This is a typical spring evening at our house: Freddy is making a badge for Isabelle (who he decided was the champion of the game of Scrabble that we just finished playing), Isabelle is helping Lucie sew up a new blanket for her cat Ashes, and Calvin is reading. Sebastien was reading the newspaper after getting whupped in Scrabble by the Scrabble Queen and her daughters.
I took a quick pic before I started screaming at everyone to clean up their stuff and go to bed. Just kidding.
Sebastien left early this morning for a long, hard day at work. He had some catching up to do because of the holiday weekend. It is so hard for him to get home for dinner on time. It is also really hard for him to get away for lunch at a reasonable hour. Some days he has to skip lunch. Work is stressful for him. He has so much responsibility, so many things to take care of. At least that is what I hear.
Photos of him at work show something different: paraplaning one day, motorcycling today; pedicures, haircuts, and hot tubs while traveling.
Pompey finally graduated from Work Horse Training School after hours and hours of instruction. Here he is posing with his proud teacher. His paw is on his diploma. I am not sure why he is wearing those ears.
Buying a package of squares and putting them together to make a quilt top is like doing a puzzle. What do you think, Linda? I like it. I'll sew the next one (very different fabric) by hand to (hopefully) end up with a straighter top. I think that these are going to be baby quilts for Project Linus.
Because our family has no interest in team sports, we were pretty sure that we wouldn't need a trophy case. We were wrong. Calvin brought home another trophy this year. And now Isabelle has been amassing trophies, badges, and plaques for her exceptional skills in Uno and Scrabble. I need to start looking for colleges that award scholarships to bowlers, card players, and board gamers.
"It is 5:30 am, but I am very, very happy. Three days in Jamaica with my spouse of fifteen years. No cooking (24 hr food service! buffet! gourmet French restaurant! slushy drinks on the beach!), no cleaning, no one needing anything from me, daily kayaking, massages, sleeping as late as I want to (7am ususally), chauffeurs, no bugs, watching numerous weddings on the beach! Of course I am giddy with happiness!"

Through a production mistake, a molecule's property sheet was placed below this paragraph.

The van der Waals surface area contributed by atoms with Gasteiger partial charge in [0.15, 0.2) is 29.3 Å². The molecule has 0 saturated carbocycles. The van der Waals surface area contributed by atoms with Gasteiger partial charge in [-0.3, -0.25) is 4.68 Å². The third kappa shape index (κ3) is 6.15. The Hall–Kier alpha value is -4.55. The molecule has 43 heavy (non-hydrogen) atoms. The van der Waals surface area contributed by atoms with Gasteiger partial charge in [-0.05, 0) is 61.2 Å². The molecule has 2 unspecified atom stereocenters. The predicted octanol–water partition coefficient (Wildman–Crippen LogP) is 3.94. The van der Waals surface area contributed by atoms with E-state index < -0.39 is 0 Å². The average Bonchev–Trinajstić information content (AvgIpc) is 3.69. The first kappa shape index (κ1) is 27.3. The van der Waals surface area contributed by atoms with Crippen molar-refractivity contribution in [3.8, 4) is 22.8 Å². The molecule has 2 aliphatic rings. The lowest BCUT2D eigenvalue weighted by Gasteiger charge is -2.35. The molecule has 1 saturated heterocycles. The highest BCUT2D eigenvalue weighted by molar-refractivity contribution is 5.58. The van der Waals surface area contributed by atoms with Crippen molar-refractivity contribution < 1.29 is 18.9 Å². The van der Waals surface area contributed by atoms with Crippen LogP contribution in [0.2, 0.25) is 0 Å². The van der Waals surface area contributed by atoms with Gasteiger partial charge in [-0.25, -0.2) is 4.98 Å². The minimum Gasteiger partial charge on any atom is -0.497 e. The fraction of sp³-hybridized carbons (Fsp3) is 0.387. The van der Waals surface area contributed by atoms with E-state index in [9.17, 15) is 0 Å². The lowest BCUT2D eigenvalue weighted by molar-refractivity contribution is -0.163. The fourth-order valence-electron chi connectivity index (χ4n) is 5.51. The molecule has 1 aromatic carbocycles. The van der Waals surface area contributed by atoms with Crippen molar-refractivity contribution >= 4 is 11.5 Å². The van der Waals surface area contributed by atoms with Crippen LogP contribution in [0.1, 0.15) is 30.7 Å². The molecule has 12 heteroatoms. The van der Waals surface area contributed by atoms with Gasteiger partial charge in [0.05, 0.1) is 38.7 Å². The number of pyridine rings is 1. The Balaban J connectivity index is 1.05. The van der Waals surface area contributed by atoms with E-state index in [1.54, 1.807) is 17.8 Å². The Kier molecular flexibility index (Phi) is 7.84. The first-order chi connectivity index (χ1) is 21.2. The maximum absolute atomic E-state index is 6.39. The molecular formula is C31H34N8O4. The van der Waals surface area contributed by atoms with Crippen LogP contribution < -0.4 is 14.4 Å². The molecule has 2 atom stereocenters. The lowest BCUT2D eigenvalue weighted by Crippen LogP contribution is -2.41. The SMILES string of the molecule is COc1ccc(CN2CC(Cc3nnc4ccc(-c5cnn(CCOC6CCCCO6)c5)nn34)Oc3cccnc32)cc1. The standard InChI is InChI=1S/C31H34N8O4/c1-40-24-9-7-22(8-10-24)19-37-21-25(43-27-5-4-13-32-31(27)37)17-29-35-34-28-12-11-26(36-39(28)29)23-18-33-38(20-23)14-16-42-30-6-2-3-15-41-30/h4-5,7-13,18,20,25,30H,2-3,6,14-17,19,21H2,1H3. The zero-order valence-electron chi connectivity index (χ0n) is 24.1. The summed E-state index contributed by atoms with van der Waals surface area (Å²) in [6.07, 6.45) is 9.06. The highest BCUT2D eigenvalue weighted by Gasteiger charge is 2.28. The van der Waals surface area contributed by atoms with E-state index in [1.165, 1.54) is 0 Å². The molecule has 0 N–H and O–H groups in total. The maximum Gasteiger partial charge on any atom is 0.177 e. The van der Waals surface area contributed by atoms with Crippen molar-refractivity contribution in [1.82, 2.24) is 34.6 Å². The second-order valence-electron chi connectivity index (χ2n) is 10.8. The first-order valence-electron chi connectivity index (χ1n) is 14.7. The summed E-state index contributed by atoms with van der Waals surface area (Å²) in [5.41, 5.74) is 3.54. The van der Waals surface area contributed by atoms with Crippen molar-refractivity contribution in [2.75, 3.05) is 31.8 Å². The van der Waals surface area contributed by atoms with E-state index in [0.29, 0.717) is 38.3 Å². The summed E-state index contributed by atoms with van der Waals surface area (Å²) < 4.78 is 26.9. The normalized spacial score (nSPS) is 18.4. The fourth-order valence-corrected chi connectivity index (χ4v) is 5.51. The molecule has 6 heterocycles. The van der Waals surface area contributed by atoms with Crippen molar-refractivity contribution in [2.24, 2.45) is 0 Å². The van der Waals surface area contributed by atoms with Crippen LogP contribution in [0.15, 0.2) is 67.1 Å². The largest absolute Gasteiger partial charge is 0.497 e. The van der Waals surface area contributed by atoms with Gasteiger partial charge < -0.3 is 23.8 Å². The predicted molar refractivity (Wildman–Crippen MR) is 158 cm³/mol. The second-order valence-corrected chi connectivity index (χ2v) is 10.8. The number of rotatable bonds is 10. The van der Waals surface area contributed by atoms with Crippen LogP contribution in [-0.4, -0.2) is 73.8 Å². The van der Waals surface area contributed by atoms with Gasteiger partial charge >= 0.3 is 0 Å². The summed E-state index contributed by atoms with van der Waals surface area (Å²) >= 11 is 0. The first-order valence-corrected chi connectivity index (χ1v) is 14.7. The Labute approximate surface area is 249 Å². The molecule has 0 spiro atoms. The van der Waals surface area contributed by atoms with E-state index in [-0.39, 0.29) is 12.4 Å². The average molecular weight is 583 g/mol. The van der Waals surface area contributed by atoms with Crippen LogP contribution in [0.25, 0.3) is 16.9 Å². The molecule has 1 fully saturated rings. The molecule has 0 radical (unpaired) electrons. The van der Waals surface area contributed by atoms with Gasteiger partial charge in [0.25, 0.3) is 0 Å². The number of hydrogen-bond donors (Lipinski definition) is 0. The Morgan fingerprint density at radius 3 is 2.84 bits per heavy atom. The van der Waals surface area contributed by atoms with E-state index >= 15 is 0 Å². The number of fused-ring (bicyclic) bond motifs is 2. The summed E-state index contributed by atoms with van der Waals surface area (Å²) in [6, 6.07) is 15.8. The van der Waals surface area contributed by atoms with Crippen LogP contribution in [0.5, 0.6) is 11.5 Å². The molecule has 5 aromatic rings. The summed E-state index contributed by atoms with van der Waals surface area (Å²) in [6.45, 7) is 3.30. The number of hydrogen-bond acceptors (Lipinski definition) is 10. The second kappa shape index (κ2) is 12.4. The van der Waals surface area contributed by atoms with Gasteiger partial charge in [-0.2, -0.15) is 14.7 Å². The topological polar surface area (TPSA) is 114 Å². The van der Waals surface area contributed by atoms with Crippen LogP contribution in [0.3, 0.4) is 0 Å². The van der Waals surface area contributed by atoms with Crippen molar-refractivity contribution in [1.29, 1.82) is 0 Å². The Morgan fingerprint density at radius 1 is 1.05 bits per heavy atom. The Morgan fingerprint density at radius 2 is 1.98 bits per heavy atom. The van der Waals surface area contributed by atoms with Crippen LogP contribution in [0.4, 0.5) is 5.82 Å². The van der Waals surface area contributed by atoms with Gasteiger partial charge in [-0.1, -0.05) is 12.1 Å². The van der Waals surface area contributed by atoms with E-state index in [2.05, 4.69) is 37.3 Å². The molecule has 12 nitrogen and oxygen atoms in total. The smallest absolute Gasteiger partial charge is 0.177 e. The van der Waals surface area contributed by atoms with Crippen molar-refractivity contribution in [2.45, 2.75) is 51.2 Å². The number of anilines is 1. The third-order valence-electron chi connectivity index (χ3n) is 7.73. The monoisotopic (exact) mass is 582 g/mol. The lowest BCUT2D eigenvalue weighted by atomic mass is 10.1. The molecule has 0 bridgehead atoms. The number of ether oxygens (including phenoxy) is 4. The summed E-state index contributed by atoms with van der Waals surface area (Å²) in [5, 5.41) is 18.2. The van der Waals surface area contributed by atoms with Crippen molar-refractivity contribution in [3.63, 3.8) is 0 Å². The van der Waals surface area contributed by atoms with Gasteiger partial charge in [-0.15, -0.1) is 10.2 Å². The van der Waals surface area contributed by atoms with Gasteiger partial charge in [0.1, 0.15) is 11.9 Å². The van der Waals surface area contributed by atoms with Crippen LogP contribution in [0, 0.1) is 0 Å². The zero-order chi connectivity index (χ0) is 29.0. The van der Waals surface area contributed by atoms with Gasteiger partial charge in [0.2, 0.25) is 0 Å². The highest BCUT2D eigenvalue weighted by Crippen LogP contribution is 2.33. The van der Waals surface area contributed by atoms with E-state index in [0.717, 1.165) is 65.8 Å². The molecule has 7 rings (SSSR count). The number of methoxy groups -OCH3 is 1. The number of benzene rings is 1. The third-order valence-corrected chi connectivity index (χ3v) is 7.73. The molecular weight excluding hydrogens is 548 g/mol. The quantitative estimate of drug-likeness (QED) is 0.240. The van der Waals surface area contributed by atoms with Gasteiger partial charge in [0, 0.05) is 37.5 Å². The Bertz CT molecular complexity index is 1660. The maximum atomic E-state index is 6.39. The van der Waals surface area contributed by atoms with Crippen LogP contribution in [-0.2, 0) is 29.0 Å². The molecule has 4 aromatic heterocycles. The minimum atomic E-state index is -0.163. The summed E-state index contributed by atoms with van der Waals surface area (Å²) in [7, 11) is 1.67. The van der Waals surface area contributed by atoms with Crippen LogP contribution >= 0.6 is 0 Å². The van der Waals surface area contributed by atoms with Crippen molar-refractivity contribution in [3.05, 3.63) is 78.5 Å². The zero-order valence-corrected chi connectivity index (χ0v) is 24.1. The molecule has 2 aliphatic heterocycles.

Sebastien and I discovered an excellent way to get top-notch service in airports. We sailed right through customs. We should have taken turns, but he was better at pushing the chair with one hand while dragging along the bag with the other.
Speaking of bags, we were the only ones on our flights with only carry-on luggage. And we only had one carry-on for the two of us! Most of the people on our flight were there for the same amount of time that we were there.
Driving down the left side of the road. It felt strange, and I never got used to it. Our driver called himself the Doc, short for Doctor Admiral S.A., and tried to teach us all about Jamaica. We learned that they call going potty "ting-a-ling". (The children like that one.) We remember one word of their patois: "Wah" for what. That was easy to remember.
The Doc also suggested that we try the local foods:
Boiled bananas (they eat them green) and steamed calalu (like spinich) for breakfast. I had the calalu, which was good. I had fried plantains, but no bananas.
Oxtail soup. Sebastien tried some oxtail something.
Curried goat. Our resort didn't serve it.
Meat pies. Good when warm. That was our airport food.
The "craft" market in Ocho Rios. The shops were tiny little stalls all selling the same things: t-shirts, bags, wooden carvings, jewelry, and items made with straw. The venders all called to us to look at their offerings. We bought a shopping bag (which I needed for groceries), t-shirts for three children (Calvin's came from the Jamaican Bobsled Team Store), pencils with little doll heads on the ends, and a lovely painting by Andre.